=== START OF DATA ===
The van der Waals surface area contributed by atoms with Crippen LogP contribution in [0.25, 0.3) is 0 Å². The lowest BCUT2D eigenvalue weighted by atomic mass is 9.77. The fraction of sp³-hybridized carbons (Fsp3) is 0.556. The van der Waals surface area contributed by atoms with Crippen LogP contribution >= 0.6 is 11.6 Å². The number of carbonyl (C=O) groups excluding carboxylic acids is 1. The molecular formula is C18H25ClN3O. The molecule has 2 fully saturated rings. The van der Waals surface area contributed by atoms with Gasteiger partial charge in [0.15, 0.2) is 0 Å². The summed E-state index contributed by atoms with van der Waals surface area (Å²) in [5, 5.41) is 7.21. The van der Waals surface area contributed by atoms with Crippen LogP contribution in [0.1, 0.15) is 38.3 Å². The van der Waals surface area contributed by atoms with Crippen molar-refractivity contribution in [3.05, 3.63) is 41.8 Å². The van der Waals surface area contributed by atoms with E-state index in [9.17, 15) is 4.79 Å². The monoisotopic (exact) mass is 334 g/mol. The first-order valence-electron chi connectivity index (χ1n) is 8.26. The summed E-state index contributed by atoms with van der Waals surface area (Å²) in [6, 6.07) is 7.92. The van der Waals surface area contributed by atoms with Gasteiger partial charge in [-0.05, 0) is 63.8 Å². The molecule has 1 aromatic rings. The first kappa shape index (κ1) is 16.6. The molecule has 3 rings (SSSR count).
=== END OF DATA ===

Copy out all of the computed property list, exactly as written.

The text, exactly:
The van der Waals surface area contributed by atoms with Crippen LogP contribution in [0.25, 0.3) is 0 Å². The lowest BCUT2D eigenvalue weighted by atomic mass is 9.77. The fraction of sp³-hybridized carbons (Fsp3) is 0.556. The van der Waals surface area contributed by atoms with Crippen LogP contribution >= 0.6 is 11.6 Å². The number of carbonyl (C=O) groups excluding carboxylic acids is 1. The molecular formula is C18H25ClN3O. The molecule has 2 fully saturated rings. The van der Waals surface area contributed by atoms with Gasteiger partial charge in [0.15, 0.2) is 0 Å². The summed E-state index contributed by atoms with van der Waals surface area (Å²) in [5, 5.41) is 7.21. The van der Waals surface area contributed by atoms with Crippen LogP contribution in [0.1, 0.15) is 38.3 Å². The van der Waals surface area contributed by atoms with Crippen molar-refractivity contribution in [3.05, 3.63) is 41.8 Å². The van der Waals surface area contributed by atoms with E-state index in [9.17, 15) is 4.79 Å². The monoisotopic (exact) mass is 334 g/mol. The first-order valence-electron chi connectivity index (χ1n) is 8.26. The summed E-state index contributed by atoms with van der Waals surface area (Å²) in [6, 6.07) is 7.92. The van der Waals surface area contributed by atoms with Gasteiger partial charge in [-0.05, 0) is 63.8 Å². The molecule has 1 aromatic rings. The first kappa shape index (κ1) is 16.6. The molecule has 3 rings (SSSR count).